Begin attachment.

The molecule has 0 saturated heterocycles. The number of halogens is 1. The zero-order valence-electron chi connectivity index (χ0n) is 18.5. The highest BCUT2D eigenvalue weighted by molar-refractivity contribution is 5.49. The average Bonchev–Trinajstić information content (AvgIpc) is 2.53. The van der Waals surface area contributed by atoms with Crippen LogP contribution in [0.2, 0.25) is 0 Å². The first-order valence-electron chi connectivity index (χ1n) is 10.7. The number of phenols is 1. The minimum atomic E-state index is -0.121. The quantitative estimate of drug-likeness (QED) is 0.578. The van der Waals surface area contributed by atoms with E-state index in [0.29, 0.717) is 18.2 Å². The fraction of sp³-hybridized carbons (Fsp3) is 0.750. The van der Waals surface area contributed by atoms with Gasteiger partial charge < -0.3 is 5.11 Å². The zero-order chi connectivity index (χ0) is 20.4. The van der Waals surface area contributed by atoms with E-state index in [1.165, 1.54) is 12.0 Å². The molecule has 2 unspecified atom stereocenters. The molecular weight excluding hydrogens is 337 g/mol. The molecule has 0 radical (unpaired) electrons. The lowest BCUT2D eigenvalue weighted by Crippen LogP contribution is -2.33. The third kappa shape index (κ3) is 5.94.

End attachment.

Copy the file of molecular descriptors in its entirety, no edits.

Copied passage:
The molecule has 0 saturated heterocycles. The number of halogens is 1. The zero-order valence-electron chi connectivity index (χ0n) is 18.5. The highest BCUT2D eigenvalue weighted by molar-refractivity contribution is 5.49. The average Bonchev–Trinajstić information content (AvgIpc) is 2.53. The van der Waals surface area contributed by atoms with Crippen LogP contribution in [0.2, 0.25) is 0 Å². The first-order valence-electron chi connectivity index (χ1n) is 10.7. The number of phenols is 1. The minimum atomic E-state index is -0.121. The quantitative estimate of drug-likeness (QED) is 0.578. The van der Waals surface area contributed by atoms with E-state index in [0.29, 0.717) is 18.2 Å². The fraction of sp³-hybridized carbons (Fsp3) is 0.750. The van der Waals surface area contributed by atoms with Gasteiger partial charge < -0.3 is 5.11 Å². The zero-order chi connectivity index (χ0) is 20.4. The van der Waals surface area contributed by atoms with E-state index in [1.165, 1.54) is 12.0 Å². The molecule has 2 unspecified atom stereocenters. The molecular weight excluding hydrogens is 337 g/mol. The molecule has 0 radical (unpaired) electrons. The lowest BCUT2D eigenvalue weighted by Crippen LogP contribution is -2.33. The third kappa shape index (κ3) is 5.94.